Acne Scars and How to Treat Them

As if having acne wasn't bad enough, acne scars just make everything so much worst. There are a total of 4 different types of acne scars and they are categorized into 2 different categories: Atrophic and Hypertrophic. 

Atrophic Acne Scars: are acne scars caused by loss of skin tissue, leaving an indent in your skin. 

1. Ice pick Scars

2. Boxcar Scars

3. Rolling Scars

Hypertrophic Acne Scars: are acne scars caused by excessive collagen production to heal the acne, leaving a raised tissue. 

1. Keloid Scars

Hyperpigmentation on the skin, however, is one of the most common skin reactions to occur after acne is resolved. Hyperpigmentation is not considered an acne scar, but just a darker pigmentation of your skin. Hyperpigmentation will fade and go away with time. 

Treatments for Atrophic Acne Scars:

1. Microneedling

2. Chemical Peels

3. Lasers

4. Fillers

5. Punch Excision

6. Subcision

Since atrophic acne scars are caused by loss of skin tissue, one of the ways to help treat them is to perform treatments to your skin that will cause collagen to form. One way to do it is through, microneedling. Microneedling will cause tiny punctures into your skin that will initiate your skin to produce a ton of collagen. You can also achieve this effect through chemical peels and laser treatments.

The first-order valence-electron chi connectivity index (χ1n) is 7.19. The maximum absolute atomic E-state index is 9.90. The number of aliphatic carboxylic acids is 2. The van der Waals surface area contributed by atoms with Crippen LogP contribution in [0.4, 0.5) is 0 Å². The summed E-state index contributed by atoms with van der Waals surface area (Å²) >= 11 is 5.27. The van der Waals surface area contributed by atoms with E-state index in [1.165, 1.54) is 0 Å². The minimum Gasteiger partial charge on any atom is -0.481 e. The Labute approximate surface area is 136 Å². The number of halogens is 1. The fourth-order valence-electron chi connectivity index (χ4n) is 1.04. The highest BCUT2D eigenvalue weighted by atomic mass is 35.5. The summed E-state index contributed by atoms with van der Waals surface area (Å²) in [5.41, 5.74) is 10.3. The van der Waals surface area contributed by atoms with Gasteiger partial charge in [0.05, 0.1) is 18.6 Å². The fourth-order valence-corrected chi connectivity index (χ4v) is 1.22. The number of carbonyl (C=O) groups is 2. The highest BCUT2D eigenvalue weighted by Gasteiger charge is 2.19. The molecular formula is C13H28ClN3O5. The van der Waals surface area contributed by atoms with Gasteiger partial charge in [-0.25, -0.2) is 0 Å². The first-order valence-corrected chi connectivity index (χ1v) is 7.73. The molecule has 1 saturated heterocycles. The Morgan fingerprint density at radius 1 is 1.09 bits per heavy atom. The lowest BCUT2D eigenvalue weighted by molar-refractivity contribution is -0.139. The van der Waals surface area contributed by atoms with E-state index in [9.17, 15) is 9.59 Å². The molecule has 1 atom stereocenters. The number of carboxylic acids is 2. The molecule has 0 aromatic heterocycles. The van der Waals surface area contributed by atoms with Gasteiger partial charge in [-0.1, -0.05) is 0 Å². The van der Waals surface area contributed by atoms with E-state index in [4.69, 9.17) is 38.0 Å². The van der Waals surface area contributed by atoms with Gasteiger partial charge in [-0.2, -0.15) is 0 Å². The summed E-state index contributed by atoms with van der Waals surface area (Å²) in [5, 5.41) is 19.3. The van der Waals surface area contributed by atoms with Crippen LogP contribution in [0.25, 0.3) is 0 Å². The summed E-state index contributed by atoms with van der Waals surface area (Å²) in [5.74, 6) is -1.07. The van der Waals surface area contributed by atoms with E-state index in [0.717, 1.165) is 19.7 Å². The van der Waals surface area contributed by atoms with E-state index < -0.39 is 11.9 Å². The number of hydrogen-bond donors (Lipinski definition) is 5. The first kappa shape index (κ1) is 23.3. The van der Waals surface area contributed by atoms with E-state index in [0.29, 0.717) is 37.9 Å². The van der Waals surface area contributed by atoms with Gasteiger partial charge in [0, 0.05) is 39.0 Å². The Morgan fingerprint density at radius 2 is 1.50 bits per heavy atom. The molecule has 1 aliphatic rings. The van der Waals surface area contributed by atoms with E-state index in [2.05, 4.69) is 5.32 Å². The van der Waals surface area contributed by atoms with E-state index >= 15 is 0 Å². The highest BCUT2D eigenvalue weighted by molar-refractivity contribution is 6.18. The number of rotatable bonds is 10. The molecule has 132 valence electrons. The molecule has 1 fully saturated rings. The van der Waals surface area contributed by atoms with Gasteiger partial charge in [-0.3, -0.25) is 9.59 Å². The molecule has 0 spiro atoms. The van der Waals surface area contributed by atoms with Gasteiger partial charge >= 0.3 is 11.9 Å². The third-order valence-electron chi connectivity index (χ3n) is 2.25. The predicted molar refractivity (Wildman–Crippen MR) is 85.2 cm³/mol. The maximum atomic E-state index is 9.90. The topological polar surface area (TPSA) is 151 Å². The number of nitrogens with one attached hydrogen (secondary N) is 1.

Another treatment is by getting fillers. A trained professional can inject fillers into your scars to diminish the indentations.

Lastly, you can get scar tissue removal by a doctor, through punch excision. In punch excision, the doctor will remove the scar tissue and would stitch your skin back together. A less invasive form of treatment than punch excision is known as a subcision. A subcision requires a doctor to loosen up the scar tissue by inserting a needle in the area multiple times and combining this treatment with other treatments as well.

Treatments for Hypertrophic Scars:

1. Silicone

2. Lasers

3. Steroids Injections

4. Surgery 

Hypertrophic Scars are harder and trickier to treat than atrophic scars. Silicone sheets have been shown to help flatten hypertrophic scars when left on the skin for a long period of time. Certain laser treatments such as Fractional CO2 laser has also shown some success with flattening hypertrophic scars. One of the most common ways a dermatologist would use to treat hypertrophic scars is by injecting steroids into the site. Steriods will break the bonds between collagen fibers which will decrease the amount of scar tissue underneath the skin. Lastly, surgery is an option, however, hypertrophic scars have a high likelihood of forming even after surgery. 

Remember, the best thing to do is to take care of your skin to prevent these scars from occurring in the first place! Diminishing scars can take a long time and you might have to do certain procedures multiple times before you are satisfied with your results. Treating acne scars can be costly so make sure to always take great care of your skin!

Best,

Sara

 

 

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